Tuesday, 27 May 2014

The Sensory Perception Quotient (SPQ) and autism

Today I'd like to bring to your attention the paper by Teresa Tavassoli and colleagues [1] (open-access) who talked about the development of the Sensory Perception Quotient (SPQ), a new tool designed to assess "basic sensory hyper- and hyposensitivity" across our basic senses, specifically with the autism spectrum conditions (ASCs) in mind. For those who follow the IMFAR meetings, you might have already heard something about the SPQ in previous years (see here).

The purpose of the Tavassoli paper was three-fold: (i) assess how valid and reliable the SPQ was against a rival tool looking at the sensory domain: the SensOR Inventory [2], [ii] "to investigate if adults with and without ASC show differences on the SPQ" and (iii) to look at whether/how sensory issues linked to the signs and symptoms of autism, via use of another quotient, the Autism-Spectrum Quotient (AQ).

The results: well, bearing in mind everything was done on-line: "The SPQ shows good internal consistency and concurrent validity and differentiates between adults with and without ASC". Also: "greater sensory sensitivity is associated with more autistic traits".

Obviously there is quite a bit more to do on the SPQ before anyone gets too carried away, including the possibility of examining a broader sensory phenotype if the findings by Mirko Uljarević and colleagues [3] survive replication. The fact that participants were all adults and all able to self-report is an important point to make about the Tavassoli study, as were their scores on the [adapted] Raven's Progressive Matrices looking at cognitive functioning putting those on the autism spectrum in the typical range on a par with control participants. As an aside, I'm happy that Raven's was used in this trial given some conversations I remember having with the late Ann-Mari Knivsberg who was a big fan of this schedule.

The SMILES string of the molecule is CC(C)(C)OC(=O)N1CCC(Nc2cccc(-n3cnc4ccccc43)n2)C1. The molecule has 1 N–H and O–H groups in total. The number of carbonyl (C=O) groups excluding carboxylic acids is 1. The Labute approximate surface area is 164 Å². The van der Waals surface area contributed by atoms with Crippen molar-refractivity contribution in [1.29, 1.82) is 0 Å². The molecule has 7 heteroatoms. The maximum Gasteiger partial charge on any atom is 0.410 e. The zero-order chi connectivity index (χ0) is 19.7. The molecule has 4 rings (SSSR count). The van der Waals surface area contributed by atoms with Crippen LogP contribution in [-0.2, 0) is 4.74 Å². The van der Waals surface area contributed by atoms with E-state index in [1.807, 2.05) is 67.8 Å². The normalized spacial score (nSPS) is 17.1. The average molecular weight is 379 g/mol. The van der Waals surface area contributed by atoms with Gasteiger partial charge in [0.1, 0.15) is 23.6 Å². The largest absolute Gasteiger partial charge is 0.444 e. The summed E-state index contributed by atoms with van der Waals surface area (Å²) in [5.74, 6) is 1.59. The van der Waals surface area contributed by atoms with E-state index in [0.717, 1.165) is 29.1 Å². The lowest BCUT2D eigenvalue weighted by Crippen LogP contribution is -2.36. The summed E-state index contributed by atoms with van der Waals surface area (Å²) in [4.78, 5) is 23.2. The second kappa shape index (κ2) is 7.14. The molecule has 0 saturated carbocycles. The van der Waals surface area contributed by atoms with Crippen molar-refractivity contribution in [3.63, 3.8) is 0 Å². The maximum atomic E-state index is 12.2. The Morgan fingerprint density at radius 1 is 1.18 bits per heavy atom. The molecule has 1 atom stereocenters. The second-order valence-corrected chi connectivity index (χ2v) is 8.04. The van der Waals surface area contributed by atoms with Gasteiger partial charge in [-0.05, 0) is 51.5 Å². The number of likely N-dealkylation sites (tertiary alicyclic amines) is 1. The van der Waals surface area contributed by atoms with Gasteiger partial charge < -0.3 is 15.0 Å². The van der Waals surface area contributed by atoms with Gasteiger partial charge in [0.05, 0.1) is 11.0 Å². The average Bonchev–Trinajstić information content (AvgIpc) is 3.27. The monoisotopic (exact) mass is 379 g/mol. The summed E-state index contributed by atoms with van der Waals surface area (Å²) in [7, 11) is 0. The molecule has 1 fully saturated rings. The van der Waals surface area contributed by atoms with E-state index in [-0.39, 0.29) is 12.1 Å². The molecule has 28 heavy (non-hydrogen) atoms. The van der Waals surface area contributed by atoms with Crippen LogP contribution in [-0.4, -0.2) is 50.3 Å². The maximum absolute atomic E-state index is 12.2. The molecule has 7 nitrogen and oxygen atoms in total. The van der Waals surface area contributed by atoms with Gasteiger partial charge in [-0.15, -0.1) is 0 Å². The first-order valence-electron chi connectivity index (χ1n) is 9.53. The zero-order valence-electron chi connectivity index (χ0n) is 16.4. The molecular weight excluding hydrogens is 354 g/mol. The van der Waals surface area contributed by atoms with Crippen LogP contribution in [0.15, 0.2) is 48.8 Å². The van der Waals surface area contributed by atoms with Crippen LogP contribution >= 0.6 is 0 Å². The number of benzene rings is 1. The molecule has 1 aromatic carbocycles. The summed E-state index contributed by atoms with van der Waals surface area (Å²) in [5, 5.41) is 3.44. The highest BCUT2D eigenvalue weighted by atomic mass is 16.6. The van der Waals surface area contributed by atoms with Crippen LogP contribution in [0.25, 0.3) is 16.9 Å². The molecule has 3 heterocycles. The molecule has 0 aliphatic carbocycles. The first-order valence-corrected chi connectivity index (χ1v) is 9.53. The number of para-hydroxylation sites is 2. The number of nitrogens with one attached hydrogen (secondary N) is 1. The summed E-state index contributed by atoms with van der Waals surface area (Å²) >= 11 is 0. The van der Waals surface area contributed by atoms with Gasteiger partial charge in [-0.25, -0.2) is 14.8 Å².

As the authors note, the inclusion of sensory issues into the revised DSM-5 diagnostic schedule means that there is going to be a lot more focus on these issues as and when the DSM-5 starts picking up diagnostic momentum around the world. More than that though, the authors importantly talk about how the SPQ might be a useful aid to those archetypal all-rounders, the OTs, in "assessing the sensory needs of people with autism". Surely anything that helps them do their job more efficiently and person-centred has got to be a good thing.

To close, a new Flash Gordon movie potentially due? How can they possibly improve on the last one... Flash, ah, ah... (by Queen).

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[1] Tavassoli T. et al. The Sensory Perception Quotient (SPQ): development and validation of a new sensory questionnaire for adults with and without autism. Molecular Autism 2014, 5:29

[2] Schoen SA. et al. Pilot study of the Sensory Over-Responsivity Scales: assessment and inventory. Am J Occup Ther. 2008 Jul-Aug;62(4):393-406.

[3] Uljarević M. et al. First evidence of sensory atypicality in mothers of children with Autism Spectrum Disorder (ASD). Molecular Autism 2014, 5:26.

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ResearchBlogging.org Tavassoli, T., Hoekstra, R., & Baron-Cohen, S. (2014). The Sensory Perception Quotient (SPQ): development and validation of a new sensory questionnaire for adults with and without autism Molecular Autism, 5 (1) DOI: 10.1186/2040-2392-5-29